This article was first published on the Brookings Institute Future Development Blog, found here.
When epidemics or pandemics hit, they usually hit the poor first and worst. We have known this for a while. The German pathologist Rudolf Virchow described this link between poverty and vulnerability to outbreaks in his 1848 study of a typhus epidemic in Upper Silesia: "For there can now no longer be any doubt that such an epidemic dissemination of typhus had only been possible under the wretched conditions of life that poverty and lack of culture had created in Upper Silesia."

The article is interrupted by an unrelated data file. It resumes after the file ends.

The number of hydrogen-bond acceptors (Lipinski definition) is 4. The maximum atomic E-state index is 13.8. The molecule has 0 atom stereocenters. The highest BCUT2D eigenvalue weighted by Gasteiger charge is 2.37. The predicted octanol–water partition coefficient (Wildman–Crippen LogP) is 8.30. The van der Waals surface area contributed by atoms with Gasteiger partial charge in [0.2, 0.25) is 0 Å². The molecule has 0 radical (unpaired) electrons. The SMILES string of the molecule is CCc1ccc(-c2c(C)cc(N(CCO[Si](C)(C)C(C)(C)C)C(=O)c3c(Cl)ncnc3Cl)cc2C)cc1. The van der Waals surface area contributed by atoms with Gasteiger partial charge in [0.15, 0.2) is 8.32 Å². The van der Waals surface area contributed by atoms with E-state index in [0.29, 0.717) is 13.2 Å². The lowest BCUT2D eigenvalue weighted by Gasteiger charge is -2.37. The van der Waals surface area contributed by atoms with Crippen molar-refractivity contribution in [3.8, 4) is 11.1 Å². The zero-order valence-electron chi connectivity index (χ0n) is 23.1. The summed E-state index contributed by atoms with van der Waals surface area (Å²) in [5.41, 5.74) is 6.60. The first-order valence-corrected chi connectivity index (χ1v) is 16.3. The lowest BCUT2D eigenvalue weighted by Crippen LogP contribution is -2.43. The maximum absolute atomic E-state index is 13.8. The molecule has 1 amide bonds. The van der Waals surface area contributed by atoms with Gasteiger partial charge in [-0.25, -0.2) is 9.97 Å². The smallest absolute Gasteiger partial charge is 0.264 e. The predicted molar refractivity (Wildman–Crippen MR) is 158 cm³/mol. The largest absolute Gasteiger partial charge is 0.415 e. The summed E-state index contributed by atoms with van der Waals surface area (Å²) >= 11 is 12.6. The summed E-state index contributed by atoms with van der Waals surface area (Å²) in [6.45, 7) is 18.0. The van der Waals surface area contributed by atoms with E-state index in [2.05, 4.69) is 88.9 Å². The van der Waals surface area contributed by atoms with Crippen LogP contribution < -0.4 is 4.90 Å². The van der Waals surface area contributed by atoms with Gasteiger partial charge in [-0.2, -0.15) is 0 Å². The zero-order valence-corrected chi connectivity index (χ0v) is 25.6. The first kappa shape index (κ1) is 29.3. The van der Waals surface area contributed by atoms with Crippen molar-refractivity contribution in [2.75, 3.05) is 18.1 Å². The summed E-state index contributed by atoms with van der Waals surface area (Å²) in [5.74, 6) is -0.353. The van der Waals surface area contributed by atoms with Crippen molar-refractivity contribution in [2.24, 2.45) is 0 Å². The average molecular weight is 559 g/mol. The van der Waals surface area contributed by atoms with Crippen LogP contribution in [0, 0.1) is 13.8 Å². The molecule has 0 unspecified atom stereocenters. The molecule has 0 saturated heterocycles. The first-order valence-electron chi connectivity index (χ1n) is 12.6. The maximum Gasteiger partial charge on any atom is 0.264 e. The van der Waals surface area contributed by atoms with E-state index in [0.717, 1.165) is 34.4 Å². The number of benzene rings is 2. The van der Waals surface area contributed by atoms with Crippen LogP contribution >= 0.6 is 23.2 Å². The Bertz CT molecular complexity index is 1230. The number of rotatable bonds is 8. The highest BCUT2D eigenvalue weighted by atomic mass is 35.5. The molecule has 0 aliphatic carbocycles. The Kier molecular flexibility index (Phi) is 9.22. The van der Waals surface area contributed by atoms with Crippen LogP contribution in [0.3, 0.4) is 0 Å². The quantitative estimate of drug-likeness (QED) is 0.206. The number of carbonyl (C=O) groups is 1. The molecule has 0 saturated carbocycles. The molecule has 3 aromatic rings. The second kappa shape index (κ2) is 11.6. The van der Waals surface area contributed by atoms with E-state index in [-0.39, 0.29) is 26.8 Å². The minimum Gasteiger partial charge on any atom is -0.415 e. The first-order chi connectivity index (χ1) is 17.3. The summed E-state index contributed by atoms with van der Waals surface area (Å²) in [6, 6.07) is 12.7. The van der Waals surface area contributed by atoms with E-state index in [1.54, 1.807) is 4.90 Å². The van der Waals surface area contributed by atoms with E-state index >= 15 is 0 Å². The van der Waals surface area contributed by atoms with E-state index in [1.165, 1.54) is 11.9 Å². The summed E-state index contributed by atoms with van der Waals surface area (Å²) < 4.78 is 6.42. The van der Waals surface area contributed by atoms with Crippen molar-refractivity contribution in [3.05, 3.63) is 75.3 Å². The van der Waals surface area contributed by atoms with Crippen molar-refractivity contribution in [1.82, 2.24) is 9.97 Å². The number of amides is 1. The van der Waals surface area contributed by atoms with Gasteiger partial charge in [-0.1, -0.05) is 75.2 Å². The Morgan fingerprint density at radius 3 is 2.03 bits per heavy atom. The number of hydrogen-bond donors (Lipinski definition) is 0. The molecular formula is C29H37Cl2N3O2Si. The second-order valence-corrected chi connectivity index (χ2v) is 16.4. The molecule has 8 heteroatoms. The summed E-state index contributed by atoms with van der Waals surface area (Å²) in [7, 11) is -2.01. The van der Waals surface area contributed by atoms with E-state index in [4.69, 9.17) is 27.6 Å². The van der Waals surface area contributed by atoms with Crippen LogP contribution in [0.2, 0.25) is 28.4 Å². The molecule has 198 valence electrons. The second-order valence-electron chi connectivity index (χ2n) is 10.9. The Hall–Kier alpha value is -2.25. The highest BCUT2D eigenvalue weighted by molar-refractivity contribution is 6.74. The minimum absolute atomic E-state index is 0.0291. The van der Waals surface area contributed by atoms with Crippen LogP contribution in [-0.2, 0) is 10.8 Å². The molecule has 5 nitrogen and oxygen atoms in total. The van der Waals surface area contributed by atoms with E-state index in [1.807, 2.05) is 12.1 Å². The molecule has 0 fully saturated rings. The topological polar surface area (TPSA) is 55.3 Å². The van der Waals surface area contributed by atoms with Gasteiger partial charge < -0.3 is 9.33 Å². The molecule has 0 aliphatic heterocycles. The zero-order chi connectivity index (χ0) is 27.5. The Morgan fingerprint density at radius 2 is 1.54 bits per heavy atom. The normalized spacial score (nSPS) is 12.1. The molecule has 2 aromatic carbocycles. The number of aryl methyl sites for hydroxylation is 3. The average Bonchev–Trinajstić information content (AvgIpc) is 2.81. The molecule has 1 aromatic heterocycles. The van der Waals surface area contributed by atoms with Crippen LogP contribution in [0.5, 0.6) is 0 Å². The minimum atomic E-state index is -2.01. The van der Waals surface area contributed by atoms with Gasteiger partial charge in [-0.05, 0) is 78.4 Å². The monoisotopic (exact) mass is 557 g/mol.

What we have not known, until recently, is how best to help the poor protect themselves from pandemics.
To understand why the poor are more vulnerable to epidemics and pandemics and what protections are required, we need to consider how outbreaks first start, how they spread, and how they affect individuals and societies.